Who or What Can Put an End to Bitcoin?

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Over the past few years, Bitcoin has experienced a huge number of attacks and external criticism, getting a reputation of Antifragile. This term was coined by Nassim Nicholas Taleb and describes the phenomenon when something becomes popular under unfavorable conditions.

“Some things benefit from shocks; they thrive and grow when exposed to volatility, randomness, disorder, and stressors and love adventure, risk, and uncertainty. Yet, in spite of the ubiquity of the phenomenon, there is no word for the exact opposite of fragile. Let us call it antifragile.” – says Taleb.

From this point of view, probably, in order to kill Bitcoin, you just have to stop criticizing it. However, in the world of constantly competing currencies and precious metals, this is very unlikely to happen. Several months ago, the user of the Reddit network, under the nickname themetalfriend, compiled a list of all attacks that can be aimed at killing Bitcoin. In his opinion: there are three most common types of attacks on Bitcoin:

  • Attacks to slowdown the Bitcoin development
  • Attacks to slowdown the Bitcoin adoption
  • Attacks to reduce the efficiency of the Bitcoin infrastructure

From all the above it follows that all three types of attacks are interrelated. At the very least, they lead to the same result. Let’s consider each of them in more detail.

By imposing bans on using Bitcoin, governments can cause some inconvenience to the owners of the cryptocurrency. Bitcoin was banned in many countries, particularly in Ecuador, Afghanistan, Morocco, Vietnam, Bangladesh, and Bolivia, but these bans did not bring any results. At the same time, such countries like the United States and the European Union countries, do not even plan to prohibit cryptocurrencies.

Despite the fact that many countries are trying in every possible way to prohibit the use of this cryptocurrency, they simply cannot stop the interaction of this citizens with the network. Today, services like Blockstream Satellite broadcast real-time blockchain data from satellites to almost all countries including Africa. Satellites enable everyone on the planet to connect to the Bitcoin blockchain even without access to the Internet.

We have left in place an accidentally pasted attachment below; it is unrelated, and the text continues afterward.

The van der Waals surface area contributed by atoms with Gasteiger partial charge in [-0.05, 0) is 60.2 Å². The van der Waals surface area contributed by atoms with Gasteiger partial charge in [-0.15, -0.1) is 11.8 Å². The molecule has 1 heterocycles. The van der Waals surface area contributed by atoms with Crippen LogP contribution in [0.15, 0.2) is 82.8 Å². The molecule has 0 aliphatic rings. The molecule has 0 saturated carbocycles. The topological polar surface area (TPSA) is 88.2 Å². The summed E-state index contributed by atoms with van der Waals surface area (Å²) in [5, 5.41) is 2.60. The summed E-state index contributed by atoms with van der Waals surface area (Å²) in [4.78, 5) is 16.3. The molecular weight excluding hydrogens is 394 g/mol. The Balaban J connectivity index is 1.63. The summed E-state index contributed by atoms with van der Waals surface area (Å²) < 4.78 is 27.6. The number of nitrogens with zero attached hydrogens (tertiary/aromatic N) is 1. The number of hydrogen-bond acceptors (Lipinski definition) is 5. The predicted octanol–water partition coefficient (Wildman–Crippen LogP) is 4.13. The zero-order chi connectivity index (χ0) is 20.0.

As for transactions, there are several anonymous ways to send Bitcoins, including Tor browser, top VPN services, SMS messages, encrypted messages or even stenography and ordinary postal services.

It is useless to prohibit Bitcoin or any specific cryptocurrency since its code may change very quickly, much faster than the next legislative ban is ready. Even a well-coordinated legal attack from the UN and the WTO is likely to lead only to the fact that Bitcoin will go underground. There is a high probability that Bitcoin can become a subject of contraband, as it happened with drugs.

If we talk about the persecution of those who are engaged in mining and owns big sums in crypto, then this has already happened. For example, Charlie Shrem was sentenced for aiding and abetting the operation of an unlicensed money-transmitting business. Despite such cases, underground black markets continue to gain momentum, so we can conclude that even the most severe punishments and bans do not stop users, but only fuel their interest in the cryptocurrency.

Because of the fight against money laundering, various governments constantly increase their pressure on cryptocurrencies. Authorities dictate their own rules and require that exchanges and wallets share their users’ personal data under the guise of KYC and AML rules. It is possible that tax authorities will soon become interested in data of Bitcoin traders, as it already happened with Coinbase. It is necessary to take into account the fact that, one way or another, anonymous trade takes place anyway.

In China and South Korea, even banal rumors about the possible prohibition of Bitcoin were immediately reflected on its exchange rate. But even at the times of general public fear, Bitcoin continued and continues to exist.

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